Adrienne recently posted..Less is MoreMy Profile

  52. Theresa Sumpter says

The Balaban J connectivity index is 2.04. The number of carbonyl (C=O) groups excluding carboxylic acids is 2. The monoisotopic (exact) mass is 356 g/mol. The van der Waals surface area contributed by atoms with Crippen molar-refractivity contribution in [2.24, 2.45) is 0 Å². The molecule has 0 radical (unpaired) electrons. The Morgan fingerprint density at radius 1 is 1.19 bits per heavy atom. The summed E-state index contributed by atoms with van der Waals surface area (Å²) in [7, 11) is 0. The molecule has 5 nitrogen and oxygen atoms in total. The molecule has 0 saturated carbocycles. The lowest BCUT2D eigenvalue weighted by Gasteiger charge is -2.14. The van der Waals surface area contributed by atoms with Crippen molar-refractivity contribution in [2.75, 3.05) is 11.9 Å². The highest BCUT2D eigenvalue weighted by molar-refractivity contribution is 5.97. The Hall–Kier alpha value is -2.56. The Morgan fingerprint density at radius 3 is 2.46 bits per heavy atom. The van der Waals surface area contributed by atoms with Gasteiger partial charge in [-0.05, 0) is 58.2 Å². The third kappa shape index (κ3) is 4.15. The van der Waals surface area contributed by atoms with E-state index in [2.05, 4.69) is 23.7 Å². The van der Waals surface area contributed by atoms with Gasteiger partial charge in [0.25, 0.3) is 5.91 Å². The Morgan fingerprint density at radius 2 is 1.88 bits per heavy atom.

I see my daughter not fitting in with the “crowds” that she wants to fit in. She has many friends, but she doesn’t seem to be “socially mature”. Counselors from middle school say she was fine and very well liked, but I find that she really is more like “tolerated” instead of wanted. My heart is breaking. It’s not just in school, but at church, too. She has always had a “boisterous” type of attitude and loves to be dramatic about issues and all. She has gotten herself in a lot of trouble with running her mouth on issues that were none of her business, but I think she just wants to “make that point”, you know? But even though she speaks out, her looks doesn’t really show it. We are always buying clothes, make up, something for hair, just to find that it’s never enough. She a bit overweight, which is genetic, and the doc has her on medications that is for optic nerve swelling which also decreases her appetite. Shes knows this works because it did before, but now, she won’t take the pills. It’s a constant battle. This is my 4th child, but the others were boys and were confident in the way they were and didn’t care if they fit in or not. I’ve tried talking with her in a loving matter, tried to give advice, tried accepting her the way she is, tell her I love her, tell her she’s pretty, but she just won’t go the extra mile to…….I just don’t know how to put it in words. Maybe it’s just me…….I just want her to be happy.